"From here you shall not pass!" selected paintings from the series "DI QUI NON SI PASSA!" (From Here You Shall Not Pass) are on view by appointment in the display cases in the Great Hall at the Duke House in Manhattan. Till March 29th 2016
For the past 2 years I have been working in the Italian Dolomites (Trentino and Veneto) on a series of works studying the topography and natural transformation of infamous World War 1 battle sites.
Ruins and urban rubble have been a reoccurring theme in my work for some time. I have always found a ruin created by man through warfare or urban neglect bizarrely intriguing. Eerie and romantic, these sites often have historical significance, and feel as if at any moment they could be at the tipping point from destruction to reconstruction. Maybe this is what I find so alluring, and what draws me to them. At current and former urban battle sites charred and disfigured by detonations and fires, the remaining ruins expose structural elements and intimat interiors. Missing roofs and walls bring stage light to dark rooms and a glimpse into rows of neighboring homes, where it’s possible to begin to imagine the lives of those who came before. Historically, during reconstruction some ruins have been preserved serving as warning memorials and political monuments. Left untouched, nature does its best to heal its marred skin, but all too often visible scars remain. Where former battle grounds are more accessible, for example on the French Belgian World War 1 border, Gettysburg or Waterloo, the fields are meticulously manicured and memorialized with museums cemeteries, and perhaps even a gruesomegift shop. In fact, today it is hard to believe they were the sites of such apocalyptic warfare. The words “battle” and “field, a seeming oxymoron. I chose one of the most implacable of these landscapes to begin my current series of works because of this stark contradiction.
Between 1915-1918, one of the most suggestive landscapes in Europe, The Dolomites on the Italian-Austrian borders, were the stage to some of the most horrendous conflicts of Word War 1. But, today you have to hike up high above the idyllic alpine ski and pastoral tracking tourism infrastructure to discover the scared battle fields. From a distance, it is even difficult to distinguish the natural geologic rock formations from the manmade gaps and rock slides caused by the detonations used during war time. But, upon closer inspection, the stress cracks in the rock, the deterioration of the stone, as well as the abnormal convex crater shapes, become visible and are clearly the after effects of war. Shredded metal from shell casings can still be found everywhere. Even today as the glaciers recede, they uncover corpses and intact telegraph and munitions barracks frozen in time. When enemy fire was not the cause of death, the steep terrain, freezing temperatures and avalanches where the largest cause of casualties. Trenches were dug into glaciers and rocks. Provisions, machinery, artillery and munitions were all carried by men and donkeys up thousands of feet into this savage and unsparing climate, that culminated into trench warfare that came to a complete stand still. A brutal and futile mission, fueled by manaical patrotism, with little to no military significance. In this landscape, deep tunnels were dug for shelter and storage. The narrow paths in such high altitude put opposing trenches only a few feet from each other. In order for one side to gain territory, or the highest amount of enemy casualties, tunnels were carved underneath enemy lines to create large chambers, and then filled with explosives. Sometimes thirty thousand kilograms of explosives. More than once, these detonations would manage to blow an entire mountain peak off, and the resulting shockwave would force the collapse or detonation of an adjacent mine chamber, burying hundreds of soldiers alive, those who were still digging or rigging fuses.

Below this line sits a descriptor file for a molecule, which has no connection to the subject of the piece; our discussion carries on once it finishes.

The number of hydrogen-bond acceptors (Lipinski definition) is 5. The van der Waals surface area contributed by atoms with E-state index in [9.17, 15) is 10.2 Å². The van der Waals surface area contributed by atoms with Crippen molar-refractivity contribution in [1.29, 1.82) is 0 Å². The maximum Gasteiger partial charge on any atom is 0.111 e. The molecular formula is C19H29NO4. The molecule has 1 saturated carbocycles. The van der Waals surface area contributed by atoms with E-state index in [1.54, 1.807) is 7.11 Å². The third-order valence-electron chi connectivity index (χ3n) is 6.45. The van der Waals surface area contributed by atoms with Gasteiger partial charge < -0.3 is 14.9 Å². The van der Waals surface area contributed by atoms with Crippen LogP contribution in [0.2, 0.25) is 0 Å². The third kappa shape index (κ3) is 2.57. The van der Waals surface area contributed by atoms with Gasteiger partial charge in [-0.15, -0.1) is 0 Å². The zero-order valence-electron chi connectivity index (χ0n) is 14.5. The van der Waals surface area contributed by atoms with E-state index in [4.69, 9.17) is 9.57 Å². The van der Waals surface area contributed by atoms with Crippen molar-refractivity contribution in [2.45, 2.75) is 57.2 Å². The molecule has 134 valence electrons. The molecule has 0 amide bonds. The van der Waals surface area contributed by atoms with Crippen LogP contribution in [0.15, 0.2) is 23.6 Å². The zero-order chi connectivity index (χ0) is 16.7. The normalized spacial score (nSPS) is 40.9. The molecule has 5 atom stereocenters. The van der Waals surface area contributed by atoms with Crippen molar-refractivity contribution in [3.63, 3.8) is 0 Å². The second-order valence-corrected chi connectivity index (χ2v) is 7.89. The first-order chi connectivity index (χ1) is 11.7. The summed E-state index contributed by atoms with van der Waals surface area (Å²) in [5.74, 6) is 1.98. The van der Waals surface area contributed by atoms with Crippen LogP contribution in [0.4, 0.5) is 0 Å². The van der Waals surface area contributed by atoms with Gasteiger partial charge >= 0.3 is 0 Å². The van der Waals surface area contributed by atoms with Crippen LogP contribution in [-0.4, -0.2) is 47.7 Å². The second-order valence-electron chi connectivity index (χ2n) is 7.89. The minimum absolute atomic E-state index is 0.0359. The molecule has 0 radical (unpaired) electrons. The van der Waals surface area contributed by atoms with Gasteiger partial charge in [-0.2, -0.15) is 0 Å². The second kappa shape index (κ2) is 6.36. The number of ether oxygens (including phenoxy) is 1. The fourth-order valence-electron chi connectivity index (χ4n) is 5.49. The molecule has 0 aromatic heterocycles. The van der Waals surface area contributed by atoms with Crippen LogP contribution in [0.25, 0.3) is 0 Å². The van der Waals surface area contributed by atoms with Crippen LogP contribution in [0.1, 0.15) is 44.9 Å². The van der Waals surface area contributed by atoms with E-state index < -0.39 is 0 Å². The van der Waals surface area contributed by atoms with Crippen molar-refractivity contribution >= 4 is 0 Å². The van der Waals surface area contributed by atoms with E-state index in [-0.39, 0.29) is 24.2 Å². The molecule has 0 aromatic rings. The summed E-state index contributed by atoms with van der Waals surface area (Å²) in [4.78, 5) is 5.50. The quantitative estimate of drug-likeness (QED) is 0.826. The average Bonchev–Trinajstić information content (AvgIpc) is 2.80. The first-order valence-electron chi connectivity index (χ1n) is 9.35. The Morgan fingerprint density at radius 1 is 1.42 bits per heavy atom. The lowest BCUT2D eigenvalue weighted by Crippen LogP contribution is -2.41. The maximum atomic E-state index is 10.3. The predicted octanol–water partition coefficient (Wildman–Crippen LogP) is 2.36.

The knowledge of what took place in this setting, that in fact you are climbing up what is essentially a breathtakingly beautiful graveyard, was not lost on me. Evident is also the artifice of a state border and how muchblood had to be shed to draw it on a map. Even the physical limitations of having to travel with very little material and provisions, coupled with the difficult weather conditions, only made me feel more empathetic to those foot soldiers, affecting my depiction and interpretation of the sites in a way that I could never have imagined by sitting in my warm and comfortable studio in NY. Back in NY, I am continuing to work on larger versions of the numerous small paintings and drawings I had created on site.
I visited these sites in childhood, and now, at the 100th anniversary of the WW1, coupled with the current discontent in Europe, all came together to inspire me to walk those same paths again on borderlines that have been untouched, at least on paper, since World War II.